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MLB owners reportedly unwilling to pay players prorated salaries


It remains unclear if there will be a 2020 season. (Cheryl Pursell)

Monday, MLB owners approved a deal for the 2020 season to send to the MLBPA for union approval. However, simply because the league’s owners agreed to a pact for an adjusted 2020 season doesn’t guarantee much of anything.

In fact, there’s already evidence that MLB and MLBPA may be far away on a key issue – player compensation.

Jon Heyman of MLB Network says that baseball owners believe they will actually lose money if they play games and pay players prorated salaries – even more than they would lose if the season was altogether cancelled. Heyman says that “owners are saying they will not pay prorated salaries.”

Instead of prorated salaries, owners want to split revenue 50/50 with players, per Bob Nightengale of USA Today. Certainly, overall revenue will be significantly lower in 2020 than in a normal year. The best-case scenario right now appears to be that baseball plays about half of a normal regular season slate and at least begins the season without fans in attendance.

It is worth pointing out that by conceding in March that they wouldn’t fight for players to receive their full salaries in 2020, MLBPA has already agreed to some level of a paycut. For example, Bryce Harper was scheduled to make $26 million in 2020. If the regular season ended up being 81 games and players were making prorated salaries, he would net $13 million this year. And, of course, most players don’t make nearly as much money as Harper.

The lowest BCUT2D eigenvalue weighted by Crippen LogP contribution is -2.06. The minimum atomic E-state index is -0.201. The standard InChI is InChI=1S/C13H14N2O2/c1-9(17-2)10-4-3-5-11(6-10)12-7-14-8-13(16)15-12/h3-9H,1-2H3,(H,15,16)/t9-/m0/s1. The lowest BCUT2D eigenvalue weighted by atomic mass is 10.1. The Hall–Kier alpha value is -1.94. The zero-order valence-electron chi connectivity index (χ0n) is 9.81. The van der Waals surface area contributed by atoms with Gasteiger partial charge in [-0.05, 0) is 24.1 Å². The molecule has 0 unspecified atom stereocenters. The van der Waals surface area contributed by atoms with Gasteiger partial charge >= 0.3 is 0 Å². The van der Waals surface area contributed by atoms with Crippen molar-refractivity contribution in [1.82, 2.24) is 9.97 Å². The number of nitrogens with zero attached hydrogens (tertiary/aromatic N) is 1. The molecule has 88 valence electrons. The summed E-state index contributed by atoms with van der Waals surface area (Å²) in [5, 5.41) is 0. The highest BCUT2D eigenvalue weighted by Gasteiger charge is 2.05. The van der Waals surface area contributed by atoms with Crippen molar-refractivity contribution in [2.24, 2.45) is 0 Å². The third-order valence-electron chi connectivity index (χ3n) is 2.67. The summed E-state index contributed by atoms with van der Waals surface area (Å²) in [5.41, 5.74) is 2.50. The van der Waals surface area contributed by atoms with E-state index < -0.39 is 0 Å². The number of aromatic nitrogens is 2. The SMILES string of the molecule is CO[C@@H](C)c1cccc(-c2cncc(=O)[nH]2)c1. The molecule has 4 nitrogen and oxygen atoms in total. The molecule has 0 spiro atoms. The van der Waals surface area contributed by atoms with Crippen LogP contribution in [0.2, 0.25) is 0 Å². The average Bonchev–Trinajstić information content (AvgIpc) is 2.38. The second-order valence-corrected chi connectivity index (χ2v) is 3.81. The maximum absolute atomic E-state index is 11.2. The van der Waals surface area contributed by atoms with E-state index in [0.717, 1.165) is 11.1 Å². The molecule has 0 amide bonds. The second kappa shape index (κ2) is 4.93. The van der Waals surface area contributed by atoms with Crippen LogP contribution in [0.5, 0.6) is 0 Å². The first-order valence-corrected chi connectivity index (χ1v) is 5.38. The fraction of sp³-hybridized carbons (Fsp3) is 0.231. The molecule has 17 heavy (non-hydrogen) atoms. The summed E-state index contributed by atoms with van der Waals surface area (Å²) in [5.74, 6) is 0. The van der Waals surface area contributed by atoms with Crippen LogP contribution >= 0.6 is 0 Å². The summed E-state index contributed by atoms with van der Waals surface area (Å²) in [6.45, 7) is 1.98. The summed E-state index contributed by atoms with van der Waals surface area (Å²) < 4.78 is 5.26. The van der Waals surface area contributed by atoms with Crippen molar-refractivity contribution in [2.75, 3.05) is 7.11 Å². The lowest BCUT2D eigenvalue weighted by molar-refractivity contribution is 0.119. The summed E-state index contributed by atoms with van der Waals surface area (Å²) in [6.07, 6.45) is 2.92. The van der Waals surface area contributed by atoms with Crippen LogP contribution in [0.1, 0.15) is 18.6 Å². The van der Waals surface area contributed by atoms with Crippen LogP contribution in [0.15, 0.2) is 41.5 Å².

Additionally, by definition a player has less time to maximize their earnings than an owner does, and hurdles to clear like pre-arbitration years and arbitration-eligible years before they can truly earn the most money possible.

To be fair, owners did concede in March that all major league players will accrue a year of service time in 2020 regardless of the length of the season. That means that whether the 2020 season is 81 games long, zero games long or somewhere in between, J.T. Realmuto and Didi Gregorius will still become free agents this offseason.

In all of these scenarios, players have more to lose. Ownership groups are typically made up of billionaires, who don’t have the short period of time to make money off of their skills that a player does. That will almost certainly impact these negotiations, as it does in the case of any labor disputes.

Even if MLB and MLBPA ultimately reach a deal for the 2020 season to be played, it does appear that players will be hit hard by the economic impacts of COVID-19. Andy Martino of SNY said Monday that a “high-ranking executive” told him that his team plans to slash their payroll “significantly this offseason.” That may help the Phillies to retain J.T. Realmuto at a cheaper price than initially anticipated, but it’s certainly not a great sign when the league’s current collective bargaining agreement is due to expire after the 2021 season.

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